The Court of High Commission,  

The original Court of High Commission was created by Elizabeth I in 1559  by which she gave authority  to a mixed committee of knights, counsellors and clerics to enforce  `an Act for the uniformity of Common Prayer` and An Act restoring  to the Crown the ancient jurisdiction` [of the Church ] .It was specifically enjoined to take action  against

  … all and singular heretical opinions, seditious books, contempts, conspiracies, false rumours, tales, seditions, misbehaviours, slanderous words or shewings, published, invented or set forth or heerafter to be published invented or set forth by any person or persons against us  or contrary or against the laws or statutes of this our realm, or against the quiet governance and rule of our people and subjects in any county, city or borough 

 Its all embracing nature gave enormous power to a quorum of six people, which included the Archbishop of Canterbury and the Bishop of London. Ominously these very posts would later be occupied by William Laud in 1633.

The Court of High Commission in Scotland originated in 1610 from the exercise of the Royal Prerogative by James I. There were originally two Courts, one in each of the archbishoprics of Glasgow and Edinburgh, which were united in 1615. They had no standing in law by way of the parliamentary process and had the role of exercising disciplinary powers over offences in life and religion.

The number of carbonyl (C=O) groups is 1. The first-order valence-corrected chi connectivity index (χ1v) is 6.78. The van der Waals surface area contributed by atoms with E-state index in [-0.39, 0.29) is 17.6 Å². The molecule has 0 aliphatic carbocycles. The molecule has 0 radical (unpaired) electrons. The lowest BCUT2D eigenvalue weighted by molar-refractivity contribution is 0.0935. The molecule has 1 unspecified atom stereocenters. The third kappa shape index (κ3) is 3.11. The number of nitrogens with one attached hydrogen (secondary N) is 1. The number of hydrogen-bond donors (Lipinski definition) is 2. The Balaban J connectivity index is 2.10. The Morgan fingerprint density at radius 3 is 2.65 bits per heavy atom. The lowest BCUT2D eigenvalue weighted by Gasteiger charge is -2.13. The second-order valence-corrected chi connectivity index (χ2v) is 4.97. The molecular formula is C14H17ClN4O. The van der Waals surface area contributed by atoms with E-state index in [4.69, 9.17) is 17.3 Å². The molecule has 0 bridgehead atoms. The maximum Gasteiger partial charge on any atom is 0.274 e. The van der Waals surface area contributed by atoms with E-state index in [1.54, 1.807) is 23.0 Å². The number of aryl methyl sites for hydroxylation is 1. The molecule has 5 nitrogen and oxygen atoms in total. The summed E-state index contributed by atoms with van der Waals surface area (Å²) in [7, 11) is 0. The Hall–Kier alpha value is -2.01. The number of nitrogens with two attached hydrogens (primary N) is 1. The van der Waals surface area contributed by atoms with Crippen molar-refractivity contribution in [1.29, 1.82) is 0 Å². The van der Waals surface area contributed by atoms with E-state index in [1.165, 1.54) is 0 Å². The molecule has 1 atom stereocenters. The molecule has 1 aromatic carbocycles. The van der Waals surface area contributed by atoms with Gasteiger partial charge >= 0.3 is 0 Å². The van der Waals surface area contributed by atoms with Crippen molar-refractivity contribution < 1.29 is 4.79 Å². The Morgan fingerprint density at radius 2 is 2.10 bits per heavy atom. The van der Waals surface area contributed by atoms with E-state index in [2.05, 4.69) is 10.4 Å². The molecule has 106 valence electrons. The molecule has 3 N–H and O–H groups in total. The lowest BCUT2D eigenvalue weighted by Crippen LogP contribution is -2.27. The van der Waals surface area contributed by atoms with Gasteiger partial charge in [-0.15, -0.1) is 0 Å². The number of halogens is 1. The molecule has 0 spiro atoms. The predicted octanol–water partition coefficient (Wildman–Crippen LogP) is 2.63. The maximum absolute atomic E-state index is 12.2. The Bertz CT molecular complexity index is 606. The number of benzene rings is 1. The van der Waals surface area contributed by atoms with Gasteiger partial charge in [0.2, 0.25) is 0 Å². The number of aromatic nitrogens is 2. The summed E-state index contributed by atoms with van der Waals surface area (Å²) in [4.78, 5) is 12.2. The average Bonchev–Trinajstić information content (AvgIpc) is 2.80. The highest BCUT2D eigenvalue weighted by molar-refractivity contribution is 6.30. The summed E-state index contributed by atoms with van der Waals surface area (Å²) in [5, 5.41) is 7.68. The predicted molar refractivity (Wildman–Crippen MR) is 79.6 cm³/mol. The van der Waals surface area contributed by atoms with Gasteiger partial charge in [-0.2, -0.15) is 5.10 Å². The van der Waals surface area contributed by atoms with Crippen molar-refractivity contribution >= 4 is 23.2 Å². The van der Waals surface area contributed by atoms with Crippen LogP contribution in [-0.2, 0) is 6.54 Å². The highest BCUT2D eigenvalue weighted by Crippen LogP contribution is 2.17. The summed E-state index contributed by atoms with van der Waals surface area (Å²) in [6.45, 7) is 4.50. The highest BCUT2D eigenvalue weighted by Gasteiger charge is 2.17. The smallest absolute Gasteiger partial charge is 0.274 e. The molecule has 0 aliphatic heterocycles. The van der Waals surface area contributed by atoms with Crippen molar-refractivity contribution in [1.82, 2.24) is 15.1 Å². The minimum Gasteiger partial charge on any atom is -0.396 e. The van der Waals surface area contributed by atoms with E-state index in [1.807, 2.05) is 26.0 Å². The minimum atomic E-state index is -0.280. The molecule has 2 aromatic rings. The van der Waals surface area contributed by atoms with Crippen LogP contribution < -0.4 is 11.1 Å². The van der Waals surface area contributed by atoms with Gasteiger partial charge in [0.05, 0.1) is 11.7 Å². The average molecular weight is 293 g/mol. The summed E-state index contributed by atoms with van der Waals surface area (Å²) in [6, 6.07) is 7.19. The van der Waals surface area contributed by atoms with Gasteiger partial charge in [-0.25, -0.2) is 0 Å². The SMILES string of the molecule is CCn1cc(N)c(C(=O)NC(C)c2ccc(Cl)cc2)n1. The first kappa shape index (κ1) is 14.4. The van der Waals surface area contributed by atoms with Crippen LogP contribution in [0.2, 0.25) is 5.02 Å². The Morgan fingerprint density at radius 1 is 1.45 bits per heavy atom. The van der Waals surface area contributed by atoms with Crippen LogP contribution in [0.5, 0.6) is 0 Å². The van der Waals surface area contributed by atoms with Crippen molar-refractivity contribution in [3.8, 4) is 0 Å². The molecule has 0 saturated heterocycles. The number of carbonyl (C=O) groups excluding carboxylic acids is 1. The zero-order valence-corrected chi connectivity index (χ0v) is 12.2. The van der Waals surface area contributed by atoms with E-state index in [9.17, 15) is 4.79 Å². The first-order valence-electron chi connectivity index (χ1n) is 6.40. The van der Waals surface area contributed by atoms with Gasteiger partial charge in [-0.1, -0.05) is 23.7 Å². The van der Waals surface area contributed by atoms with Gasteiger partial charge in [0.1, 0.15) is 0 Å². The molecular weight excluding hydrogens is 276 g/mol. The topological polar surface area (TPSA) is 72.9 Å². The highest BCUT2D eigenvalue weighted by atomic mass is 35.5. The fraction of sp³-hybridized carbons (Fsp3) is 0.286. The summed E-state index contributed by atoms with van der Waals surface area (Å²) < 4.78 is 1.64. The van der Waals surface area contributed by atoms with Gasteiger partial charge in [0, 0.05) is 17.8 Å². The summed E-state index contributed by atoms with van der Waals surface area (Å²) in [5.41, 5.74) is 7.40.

Under James I the Court of High Commission was a device for imposing and enforcing episcopacy while the basic structures of Presbytery remained untouched. It was thus initially an irritation but one which hardened in its dealings under King Charles I. The validity and authority of the Court was roundly questioned by David Calderwood when summoned before it in 1617 and was deprived of his living for non conformity. David Dickson was a minister who at first did not object to episcopacy but soon changed his mind. He was summoned before the Court 29 January 1622 and declined its authority. It is indicative of the abuse of power of the Court that Archbishop Spottiswoode railed against him and said “ I hanged a Jesuit in Glasgow for a like fault “ .

  The reconstitution of the Court in October 1634 by Charles I was in order to enforce the adoption of `novations` that were to be made, including the Book of Canons (1636) , and  the Book of Common Prayer (1637). The changes included affirmation of the royal authority in ecclesiastical matters and instructions about the manner of conducting worship. Samuel Rutherford was pursued by the Court in 1630 for publishing a critical document Exercitationes de Gratia. and again by the Bishop of Galloway in 1634.In 1638 he was charged with nonconformity when the Marquis of Argyll intervened on his behalf.In 1637 David Dickson was charged because he had allowed three ministers (Blair, Cunningham and Livingstone ) who had been deposed from their livings in Ireland, to participate in the Communion.